Irayo nìtxan, ma eylan! Thanks very much, friends, for all your kind and encouraging words. They warmed my heart.
A few thoughts:
Corrections and a note to the Na’vi in my first post
Thanks to everyone who pointed out some minor errors. I corrected two of them without comment soon after the post went up but missed a third, which I’ve now revised, noting the edit at the bottom of the post. I plan to continue with that policy: if I catch something wrong within, say, an hour of posting, I’ll fix it without comment; later than that, I’ll make the correction but also indicate what was changed.
That correction, by the way, was to eliminate the extraneous e in two forms of the word sänumvi, ‘lesson.’ Thanks to the folks who pointed that out, and my apologies if it caused consternation! It was nothing more than a goof.
Despite my efforts at proofreading, such things will inevitably get through. So when you see something that doesn’t look right, please continue to let me know. You can do that in a public comment or a private e-mail—I’m perfectly happy either way! Chances are I’ll respond with one of the following: (1) “Whoops! That was a mistake. Thanks!” (2) “Both forms—the way I wrote it and the change you’ve suggested—are correct.” (3) “Although it may look odd, the way I wrote it is right, and here’s why . . .” Hopefully we’ll learn something in all these situations.
A note on srekrr, an adverb that usually means “before,” which as I used it in the post precipitated some discussion. (As many of you know, the form of the word is an exception to the rule: we would expect srehrr.) Srekrr means “before (time adv.), beforehand.” And “beforehand,” which my dictionary defines as “ahead of time, in advance,” shades into “already.” So the translation of the sentence in question—Fayupxaremì oe payängkxo teri horen lì’fyayä leNa’vi fpi sute a tsun srekrr tsat sivar—would be something like: “In these messages I’ll chat about the rules of the Na’vi language for people who can use it ahead of time”—i.e., people who can already use it. Irayo to Wm. Annis for the excellent analysis in his learnnavi.org post.
The language of comments
I was very impressed by the quality of the Na’vi in the comments. It’s so gratifying to see how far some of you have already come in using Na’vi for genuine communication!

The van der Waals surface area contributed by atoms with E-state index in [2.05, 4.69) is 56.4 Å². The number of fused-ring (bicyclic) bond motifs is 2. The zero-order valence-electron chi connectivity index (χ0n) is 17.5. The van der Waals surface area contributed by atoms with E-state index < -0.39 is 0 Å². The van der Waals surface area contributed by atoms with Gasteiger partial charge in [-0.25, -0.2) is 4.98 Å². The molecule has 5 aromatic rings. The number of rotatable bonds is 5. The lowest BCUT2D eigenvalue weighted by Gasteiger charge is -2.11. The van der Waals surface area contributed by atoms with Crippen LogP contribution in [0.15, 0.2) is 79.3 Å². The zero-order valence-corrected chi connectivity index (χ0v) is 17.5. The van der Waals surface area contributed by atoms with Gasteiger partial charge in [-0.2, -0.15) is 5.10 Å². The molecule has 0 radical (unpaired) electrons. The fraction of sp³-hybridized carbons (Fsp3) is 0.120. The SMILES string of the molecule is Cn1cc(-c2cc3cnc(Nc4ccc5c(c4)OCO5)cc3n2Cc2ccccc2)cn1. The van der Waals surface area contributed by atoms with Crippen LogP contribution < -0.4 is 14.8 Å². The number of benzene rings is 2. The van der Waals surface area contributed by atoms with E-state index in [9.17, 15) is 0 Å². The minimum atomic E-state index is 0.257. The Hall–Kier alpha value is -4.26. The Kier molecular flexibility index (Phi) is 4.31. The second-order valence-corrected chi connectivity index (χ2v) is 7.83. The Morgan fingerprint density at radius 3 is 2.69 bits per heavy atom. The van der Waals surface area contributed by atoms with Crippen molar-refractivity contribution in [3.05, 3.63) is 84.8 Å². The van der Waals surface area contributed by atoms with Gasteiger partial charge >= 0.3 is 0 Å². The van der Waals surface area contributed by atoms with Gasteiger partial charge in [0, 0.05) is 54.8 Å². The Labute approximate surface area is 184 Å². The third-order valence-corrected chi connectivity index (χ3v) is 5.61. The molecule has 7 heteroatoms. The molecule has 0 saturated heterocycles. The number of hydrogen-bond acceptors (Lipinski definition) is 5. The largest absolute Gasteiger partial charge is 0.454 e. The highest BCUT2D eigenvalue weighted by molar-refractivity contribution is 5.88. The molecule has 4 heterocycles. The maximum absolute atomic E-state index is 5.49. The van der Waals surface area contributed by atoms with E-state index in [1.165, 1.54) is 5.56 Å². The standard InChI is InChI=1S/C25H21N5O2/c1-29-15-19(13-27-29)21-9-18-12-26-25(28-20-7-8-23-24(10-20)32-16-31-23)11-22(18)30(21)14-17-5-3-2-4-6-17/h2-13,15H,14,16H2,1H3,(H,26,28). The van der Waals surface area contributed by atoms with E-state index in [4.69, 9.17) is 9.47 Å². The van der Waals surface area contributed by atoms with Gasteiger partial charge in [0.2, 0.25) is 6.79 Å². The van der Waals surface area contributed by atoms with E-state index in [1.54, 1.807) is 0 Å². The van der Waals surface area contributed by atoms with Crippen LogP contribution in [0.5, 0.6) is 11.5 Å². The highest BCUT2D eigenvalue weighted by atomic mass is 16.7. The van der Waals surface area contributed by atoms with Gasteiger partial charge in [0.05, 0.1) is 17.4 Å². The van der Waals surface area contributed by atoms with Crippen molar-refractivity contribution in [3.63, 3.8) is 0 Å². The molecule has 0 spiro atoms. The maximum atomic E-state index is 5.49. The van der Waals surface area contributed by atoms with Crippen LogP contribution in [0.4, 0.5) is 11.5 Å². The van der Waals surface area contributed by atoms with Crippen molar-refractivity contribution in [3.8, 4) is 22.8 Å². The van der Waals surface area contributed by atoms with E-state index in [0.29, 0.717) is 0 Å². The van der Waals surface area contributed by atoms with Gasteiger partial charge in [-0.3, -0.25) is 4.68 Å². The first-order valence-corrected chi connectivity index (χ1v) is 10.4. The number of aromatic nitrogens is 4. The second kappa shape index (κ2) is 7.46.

As you know, this is a bilingual blog, and comments are welcome in English, in Na’vi, or in a combination of both. (And if anyone wants to leave a brief comment in another language, that’s fine—just please translate it so the rest of us can understand!) When it comes to all-Na’vi comments, though, I’ve received some feedback that I wanted to share with you.
Na’vi-only comments have both pros and cons:
PROS: They reinforce the idea that Na’vi is not a game but a means of genuine communication. They also give writers a chance to use their Na’vi in a public way and give others a chance to practice their reading comprehension. Providing an English translation of every Na’vi post would defeat those purposes. (For example, it’s hard to resist going immediately to the translation rather than puzzling out the Na’vi for yourself without help, a more productive activity.) They also give beginners a sense of how far some Community members have come and provide the incentive for them to get there themselves.
CONS: Na’vi-only comments are directed to a relatively small audience (assuming the blog will eventually get traffic from newcomers!) and create the sense of insiders vs. outsiders. They can be off-putting to new arrivals and curious people who have not yet learned much, if anything, of the language, who might react to the blog with, “Whoa. This is much too advanced for me.” And they might also imply that posters who write in English only are somehow not measuring up.
Please understand: Other than what I’ve indicated above, I’m not going to make rules for the language of comments. Whatever anyone prefers to do is fine—and very welcome! But I’m curious if people have strong feelings about this question one way or the other.
Request for stories in very simple Na’vi
For the Na’vi 101 beginner lessons, I’d like to include some little stories early on—short paragraphs in very easy Na’vi (simple structures, simple vocabulary) that could be used for listening and/or reading comprehension. These could be about anything at all—a little scenario taking place on Eywa’eveng (Pandora) or ’Rrta (earth) involving characters from the film, characters of your own invention, animals, plants, descriptions of environments, diary entries . . . anything at all that’s plausible. Although the grammar should be simple, it’s not necessary that every structure be something that’s already been introduced and explained. If the listener or reader understands what’s going on, that will be a step towards language acquisition even if not every grammatical process has been discussed at that point.
Although I’ll be working on such stories myself, I think it would be fun if many of them came from you! It won’t be easy—writing very simply and clearly while still sounding natural is a challenge. But if this sounds like something you’d like to try, by all means start thinking about it, and when you have something, send it to me in an e-mail. I’ll reserve the right to edit and change things based on pedagogical considerations, but if I use your story in a lesson I’ll definitely give you credit.
More soon. Trr/txon lefpom! (Have a good day/night!)